Outwood teachers to visit Shangai for maths work

Outwood Primary School teachers Kathryn Greenhalgh, Luke McNamara and Laura Alexander are visiting Shanghia school as part of a training programme. (w621a437)
Outwood Primary School teachers Kathryn Greenhalgh, Luke McNamara and Laura Alexander are visiting Shanghia school as part of a training programme. (w621a437)
2
Have your say

Three teachers will be travelling to Shanghai as part of a government scheme to bring children’s maths training in line with high-performing Asian schools.

Kathryn Greenhalgh, Luke McNamara and Laura Alexander, from the Outwood Grange Academies Trust, will work with Chinese teachers to learn more about their the maths curriculum and school schedule.

Outwood recently became one of a national network of maths hubs which will implement new ways of teaching maths as part of an £11m government scheme. Outwood is known as the Yorkshire and the Humber Maths Hub.

Academics from Shanghai are helping to develop the programme, designed to bring children’s maths skills into line with youngsters in top-performing schools in east Asia.

The Chinese teachers will visit Outwood in November as part of the scheme.

The work between the different schools will then be shared with teachers across the region.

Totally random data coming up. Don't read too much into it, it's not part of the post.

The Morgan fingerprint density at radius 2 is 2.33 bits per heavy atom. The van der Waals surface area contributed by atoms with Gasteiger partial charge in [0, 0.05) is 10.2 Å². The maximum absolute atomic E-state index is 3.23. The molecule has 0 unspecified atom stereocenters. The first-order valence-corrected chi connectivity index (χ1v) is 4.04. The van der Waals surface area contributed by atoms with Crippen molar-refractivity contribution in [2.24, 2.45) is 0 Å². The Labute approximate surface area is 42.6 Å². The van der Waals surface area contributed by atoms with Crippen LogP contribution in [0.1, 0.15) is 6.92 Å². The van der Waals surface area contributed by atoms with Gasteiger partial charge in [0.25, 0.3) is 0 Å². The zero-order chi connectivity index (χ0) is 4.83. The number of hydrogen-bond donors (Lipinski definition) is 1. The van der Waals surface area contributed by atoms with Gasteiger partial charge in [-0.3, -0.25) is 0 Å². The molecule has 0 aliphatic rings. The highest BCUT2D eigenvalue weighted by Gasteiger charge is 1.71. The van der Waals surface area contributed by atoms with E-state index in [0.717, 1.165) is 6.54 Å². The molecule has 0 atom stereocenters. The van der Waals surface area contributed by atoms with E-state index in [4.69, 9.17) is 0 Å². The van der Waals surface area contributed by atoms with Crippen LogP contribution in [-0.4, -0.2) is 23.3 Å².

Kathryn Greenhalgh, senior director of maths, said: “It is an absolute privilege to be part of this research opportunity and we are looking forward to working with our colleagues in Shanghai.

“We believe that sharing good practice with outstanding teachers in other countries can only improve outcomes for children here.”

Mr McNamara said: “My main focus on the visit is to look at rescheduling the school day so that students receive feedback on the work they have done on the day they do it. It is something that is already done in China and we will be learning more about how to implement this.”

Outwood was announced as the regional maths hub in July when Conservative MP Liz Truss visited the college.

At the time, she said: “There is no reason why children in England cannot achieve the same standards in maths as those in Japan, Singapore and China.

“We must learn from the systematic practice of these high-achieving countries, who are constantly seeking to improve.”